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    what is the compensation point with relation to the release of co2 by the plants

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    What is compensation point ?

    What is compensation point ?

    Byju's Answer Standard X Biology Photosynthesis What is compe... Question

    What is compensation point ?

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    The (light) compensation point is the amount of light intensity on the light curve where the rate of photosynthesis exactly matches the rate of respiration.

    The point reached in a plant when the rate of photosynthesis is equal to the rate of respiration.This means that the carbon dioxide released from respiration is equivalent to that which is taken up during photosynthesis. The compensation point is reached as light intensity increases. If the light intensity is increased beyond the compensation point, the rate of photosynthesis increases proportionally until the point of light saturation is reached, beyond which the rate of photosynthesis is no longer affected by light intensity.

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    The compensation point of CO2 for C3 plants is

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    Compensation point

    Compensation point

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    Light and CO2 curves for notoginseng plants at different nitrogen levels. The compensation points is where the photosynthetic rate becomes zero.

    The light compensation point (c) is the light intensity on the light curve where the rate of photosynthesis exactly matches the rate of cellular respiration. At this point, the uptake of CO2 through photosynthetic pathways is equal to the respiratory release of carbon dioxide, and the uptake of O2 by respiration is equal to the photosynthetic release of oxygen. The concept of compensation points in general may be applied to other photosynthetic variables, the most important being that of CO2 concentration – CO2 compensation point (Γ).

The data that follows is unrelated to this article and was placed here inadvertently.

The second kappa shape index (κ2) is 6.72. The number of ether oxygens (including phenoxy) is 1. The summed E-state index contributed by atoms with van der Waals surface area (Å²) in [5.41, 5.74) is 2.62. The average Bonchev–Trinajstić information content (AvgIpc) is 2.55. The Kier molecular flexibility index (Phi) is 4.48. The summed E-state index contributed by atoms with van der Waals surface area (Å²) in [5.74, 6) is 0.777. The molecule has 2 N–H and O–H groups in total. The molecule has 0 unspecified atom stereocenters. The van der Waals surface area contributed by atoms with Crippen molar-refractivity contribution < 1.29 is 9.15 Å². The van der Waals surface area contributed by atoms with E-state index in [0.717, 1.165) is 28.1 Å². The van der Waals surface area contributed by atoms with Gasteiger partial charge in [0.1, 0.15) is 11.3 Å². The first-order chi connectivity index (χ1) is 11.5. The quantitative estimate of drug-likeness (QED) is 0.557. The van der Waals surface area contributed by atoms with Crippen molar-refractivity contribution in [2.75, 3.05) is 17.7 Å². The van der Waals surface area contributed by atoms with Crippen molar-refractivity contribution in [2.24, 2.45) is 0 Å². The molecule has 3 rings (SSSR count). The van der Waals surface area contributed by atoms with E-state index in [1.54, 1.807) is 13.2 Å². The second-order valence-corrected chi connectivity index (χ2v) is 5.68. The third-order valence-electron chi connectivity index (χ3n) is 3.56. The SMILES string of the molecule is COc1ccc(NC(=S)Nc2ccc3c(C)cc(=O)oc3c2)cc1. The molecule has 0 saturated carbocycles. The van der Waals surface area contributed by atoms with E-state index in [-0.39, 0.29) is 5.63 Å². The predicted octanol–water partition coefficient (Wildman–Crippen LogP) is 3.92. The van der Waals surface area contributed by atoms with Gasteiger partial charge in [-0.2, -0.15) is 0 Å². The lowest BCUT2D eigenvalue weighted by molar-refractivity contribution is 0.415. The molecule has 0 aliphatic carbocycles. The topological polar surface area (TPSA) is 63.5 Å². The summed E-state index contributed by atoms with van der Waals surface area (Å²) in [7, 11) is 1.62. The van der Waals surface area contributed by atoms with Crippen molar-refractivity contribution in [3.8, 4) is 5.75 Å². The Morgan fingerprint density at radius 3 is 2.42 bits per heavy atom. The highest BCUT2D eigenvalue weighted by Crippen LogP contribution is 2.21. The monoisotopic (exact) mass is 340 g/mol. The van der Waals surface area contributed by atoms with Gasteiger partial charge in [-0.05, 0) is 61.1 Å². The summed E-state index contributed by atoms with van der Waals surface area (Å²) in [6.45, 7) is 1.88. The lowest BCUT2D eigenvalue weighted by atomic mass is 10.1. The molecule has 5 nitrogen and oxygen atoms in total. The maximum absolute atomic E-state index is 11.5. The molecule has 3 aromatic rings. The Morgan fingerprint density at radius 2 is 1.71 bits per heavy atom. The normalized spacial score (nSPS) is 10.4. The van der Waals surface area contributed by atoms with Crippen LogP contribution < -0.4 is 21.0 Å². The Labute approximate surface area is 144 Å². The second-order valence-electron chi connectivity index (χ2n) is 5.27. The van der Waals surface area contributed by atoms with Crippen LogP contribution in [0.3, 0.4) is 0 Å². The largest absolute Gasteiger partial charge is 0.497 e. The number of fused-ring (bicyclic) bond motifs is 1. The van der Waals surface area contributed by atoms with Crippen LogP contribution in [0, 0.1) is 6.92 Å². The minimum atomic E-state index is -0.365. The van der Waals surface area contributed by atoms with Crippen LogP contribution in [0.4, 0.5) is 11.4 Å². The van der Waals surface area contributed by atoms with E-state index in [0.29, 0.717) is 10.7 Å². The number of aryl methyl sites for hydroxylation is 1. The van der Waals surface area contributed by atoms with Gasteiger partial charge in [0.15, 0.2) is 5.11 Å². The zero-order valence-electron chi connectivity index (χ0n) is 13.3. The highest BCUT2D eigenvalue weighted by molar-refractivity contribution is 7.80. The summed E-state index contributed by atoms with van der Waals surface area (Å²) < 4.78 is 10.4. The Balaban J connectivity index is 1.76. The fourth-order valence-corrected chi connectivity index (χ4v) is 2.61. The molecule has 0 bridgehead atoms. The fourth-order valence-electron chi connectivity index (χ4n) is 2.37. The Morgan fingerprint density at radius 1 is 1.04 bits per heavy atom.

In assimilation terms, at the compensation point, the net carbon dioxide assimilation is zero. Leaves release CO2 by photorespiration and cellular respiration, but CO2 is also converted into carbohydrate by photosynthesis. Assimilation is therefore the difference in the rate of these processes. At a given partial pressure of CO2 (0.343 hPa in 1980 atmosphere[1]), there is an irradiation at which the net assimilation of CO2 is zero. For instance, in the early morning and late evenings, the light compensation point c may be reached as photosynthetic activity decreases and respiration increases. The concentration of CO2 also affects the rates of photosynthesis and photorespiration. Higher CO2 concentrations favour photosynthesis whereas low CO2 concentrations favor photorespiration, producing a CO2 compensation point Γ for a given irradiation.[2]

    Contents

    1 Light compensation point

    1.1 Depth

    2 CO2 compensation point

    3 The marine environment

    4 See also 5 References

    Light compensation point[edit]

    As defined above, the light compensation point c is when no net carbon assimilation occurs. At this point, the organism is neither consuming nor building biomass. The net gaseous exchange is also zero at this point.

    c is a practical value that can be reached during early mornings and late evenings. Respiration is relatively constant with regard to light, whereas photosynthesis depends on the intensity of sunlight.

    Depth[edit]

    For aquatic plants where the level of light at any given depth is roughly constant for most of the day, the compensation point is the depth at which light penetrating the water creates the same balanced effect.

    CO2 compensation point[edit]